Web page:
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2009 Kac Lecture Series
March 9-11, 2009

Image collage

Guest Lecturer

Professor James S. Langer

Department of Physics
University of California at Santa Barbara

James S. Langer
Lecture Schedule:

(View .pdf poster)
Monday, March 9, 2009; 1:00-2:00 - Physics Auditorium (TA-3, Bldg 215, Rm 182)
Mechanical Deformation of Glassy Solids: Why Structural Engineers Need New Ideas in Nonequilibrium Physics

Glassy materials, and noncrystalline materials in general, make up a very large part of our world, yet we have no deep fundamental understanding of them. Despite the fact that glasses look microscopically very much like fluids, we have no fluidlike equations of motion with which to predict how they will perform in practical applications. In this lecture, I will talk about recent developments in the theory of glassy rheology, and the emerging concept of an effective temperature as a useful way to describe the dynamics of internal disorder in noncrystalline materials. Applications to be discussed include deformation of bulk metallic glasses, and shear failure in the lab and in earthquake faults.

(View .pdf poster)
Tuesday, March 10, 2009; 1:00-2:00 - CNLS Conference Room (TA-3, Bldg 1690)
The Mysterious Glass Transition

One of the most fascinating mysteries in physics is the nature of the glass transition. Is the transition between a liquid and a glass a true thermodynamic phase transition? What mechanism causes the viscosities of glass-forming liquids effectively to diverge at finite temperatures? What is the connection between this dynamic behavior and the remarkable thermodynamic properties of these materials? In this lecture, I will review earlier theoretical approaches to this subject and present some recent ideas of my own.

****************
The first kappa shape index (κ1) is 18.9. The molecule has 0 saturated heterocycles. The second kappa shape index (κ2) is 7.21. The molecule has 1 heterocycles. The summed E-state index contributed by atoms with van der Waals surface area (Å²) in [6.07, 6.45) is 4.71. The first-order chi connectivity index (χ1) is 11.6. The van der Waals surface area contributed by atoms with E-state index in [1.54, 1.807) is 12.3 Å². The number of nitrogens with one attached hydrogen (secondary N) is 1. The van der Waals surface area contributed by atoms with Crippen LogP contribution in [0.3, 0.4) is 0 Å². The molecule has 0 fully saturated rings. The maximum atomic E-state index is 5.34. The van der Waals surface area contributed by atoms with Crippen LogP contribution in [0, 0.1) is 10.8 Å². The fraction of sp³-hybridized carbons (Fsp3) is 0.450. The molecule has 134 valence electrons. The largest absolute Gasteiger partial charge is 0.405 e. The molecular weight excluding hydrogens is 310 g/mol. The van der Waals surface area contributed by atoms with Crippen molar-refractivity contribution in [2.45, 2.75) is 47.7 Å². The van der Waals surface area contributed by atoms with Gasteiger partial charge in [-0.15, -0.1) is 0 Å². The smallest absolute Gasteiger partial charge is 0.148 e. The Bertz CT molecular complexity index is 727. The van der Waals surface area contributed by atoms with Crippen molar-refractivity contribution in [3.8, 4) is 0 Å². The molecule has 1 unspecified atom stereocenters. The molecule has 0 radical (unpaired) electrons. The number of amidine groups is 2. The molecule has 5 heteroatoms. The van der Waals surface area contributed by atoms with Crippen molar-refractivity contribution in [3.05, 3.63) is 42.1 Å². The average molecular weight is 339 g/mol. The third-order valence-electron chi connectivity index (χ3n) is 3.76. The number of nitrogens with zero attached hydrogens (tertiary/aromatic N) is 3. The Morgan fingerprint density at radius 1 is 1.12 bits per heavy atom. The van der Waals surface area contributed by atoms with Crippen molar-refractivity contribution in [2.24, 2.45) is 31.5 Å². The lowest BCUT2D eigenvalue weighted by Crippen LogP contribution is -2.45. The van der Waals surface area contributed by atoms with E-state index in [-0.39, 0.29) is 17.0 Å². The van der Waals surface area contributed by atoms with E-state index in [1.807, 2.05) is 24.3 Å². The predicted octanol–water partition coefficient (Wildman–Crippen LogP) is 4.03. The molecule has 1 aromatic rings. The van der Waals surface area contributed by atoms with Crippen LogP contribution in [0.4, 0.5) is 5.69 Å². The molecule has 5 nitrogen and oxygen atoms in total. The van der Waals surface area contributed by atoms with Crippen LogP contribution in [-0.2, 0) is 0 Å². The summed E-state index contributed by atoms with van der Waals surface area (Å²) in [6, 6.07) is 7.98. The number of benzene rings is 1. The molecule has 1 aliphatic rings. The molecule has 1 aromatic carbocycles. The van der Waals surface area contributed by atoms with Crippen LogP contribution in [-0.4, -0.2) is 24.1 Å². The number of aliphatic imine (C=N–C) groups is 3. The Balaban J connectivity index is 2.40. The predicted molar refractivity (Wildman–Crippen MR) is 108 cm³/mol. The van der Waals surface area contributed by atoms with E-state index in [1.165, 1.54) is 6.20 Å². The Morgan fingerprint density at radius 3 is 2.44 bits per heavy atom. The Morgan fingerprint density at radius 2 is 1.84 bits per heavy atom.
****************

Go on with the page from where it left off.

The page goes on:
(View .pdf poster)
Wednesday, March 11, 2009; 10:00 -11:00 - CNLS Conference Room (TA-3, Bldg 1690)
What is the Temperature of a Deforming Glass?

The state of configurational disorder of an amorphous material is naturally characterized by an effective temperature Teff, which is generally different from the ordinary temperature when the material is near or below the glass transition and is being driven out of mechanical equilibrium. My main illustration of the role of Teff will be an analysis of extensive MD simulations by Haxton and Liu, in which Teff is measured directly and is seen to play an unexpectedly important, "quasi-thermodynamic" role. In particular, it appears that there exists a glass transition as a function of Teff at thermal temperatures below the equilibrium glass transition. If time permits, I will talk about recent efforts to develop a systematic theory of the effective temperature. These efforts have required a reexamination of the relation between the classic thermodynamic and statistical statements of the second law of thermodynamics.

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